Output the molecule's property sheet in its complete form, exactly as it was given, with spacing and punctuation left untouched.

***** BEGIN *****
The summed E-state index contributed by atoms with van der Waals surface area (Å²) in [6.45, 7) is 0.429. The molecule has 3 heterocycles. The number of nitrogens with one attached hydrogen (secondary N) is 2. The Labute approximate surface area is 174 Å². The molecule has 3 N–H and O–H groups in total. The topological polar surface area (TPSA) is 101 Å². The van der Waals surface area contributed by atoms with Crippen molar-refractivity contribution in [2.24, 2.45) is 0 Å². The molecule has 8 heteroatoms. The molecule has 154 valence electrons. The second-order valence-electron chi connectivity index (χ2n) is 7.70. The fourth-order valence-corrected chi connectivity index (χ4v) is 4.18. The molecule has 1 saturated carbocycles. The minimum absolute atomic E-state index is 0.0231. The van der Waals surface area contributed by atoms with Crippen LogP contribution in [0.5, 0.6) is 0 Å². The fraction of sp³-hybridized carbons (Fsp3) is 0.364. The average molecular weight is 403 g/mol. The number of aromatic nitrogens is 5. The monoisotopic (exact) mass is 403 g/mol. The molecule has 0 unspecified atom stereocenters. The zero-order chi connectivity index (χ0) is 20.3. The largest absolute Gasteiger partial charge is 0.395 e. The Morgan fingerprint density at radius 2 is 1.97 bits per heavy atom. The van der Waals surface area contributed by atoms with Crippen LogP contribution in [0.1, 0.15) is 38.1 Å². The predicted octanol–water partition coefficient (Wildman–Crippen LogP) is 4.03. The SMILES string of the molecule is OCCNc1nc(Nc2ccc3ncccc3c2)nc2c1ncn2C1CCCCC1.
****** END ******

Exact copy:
The summed E-state index contributed by atoms with van der Waals surface area (Å²) in [6.45, 7) is 0.429. The molecule has 3 heterocycles. The number of nitrogens with one attached hydrogen (secondary N) is 2. The Labute approximate surface area is 174 Å². The molecule has 3 N–H and O–H groups in total. The topological polar surface area (TPSA) is 101 Å². The van der Waals surface area contributed by atoms with Crippen molar-refractivity contribution in [2.24, 2.45) is 0 Å². The molecule has 8 heteroatoms. The molecule has 154 valence electrons. The second-order valence-electron chi connectivity index (χ2n) is 7.70. The fourth-order valence-corrected chi connectivity index (χ4v) is 4.18. The molecule has 1 saturated carbocycles. The minimum absolute atomic E-state index is 0.0231. The van der Waals surface area contributed by atoms with Crippen LogP contribution in [0.5, 0.6) is 0 Å². The fraction of sp³-hybridized carbons (Fsp3) is 0.364. The average molecular weight is 403 g/mol. The number of aromatic nitrogens is 5. The monoisotopic (exact) mass is 403 g/mol. The molecule has 0 unspecified atom stereocenters. The zero-order chi connectivity index (χ0) is 20.3. The largest absolute Gasteiger partial charge is 0.395 e. The Morgan fingerprint density at radius 2 is 1.97 bits per heavy atom. The van der Waals surface area contributed by atoms with Crippen LogP contribution in [0.1, 0.15) is 38.1 Å². The predicted octanol–water partition coefficient (Wildman–Crippen LogP) is 4.03. The SMILES string of the molecule is OCCNc1nc(Nc2ccc3ncccc3c2)nc2c1ncn2C1CCCCC1.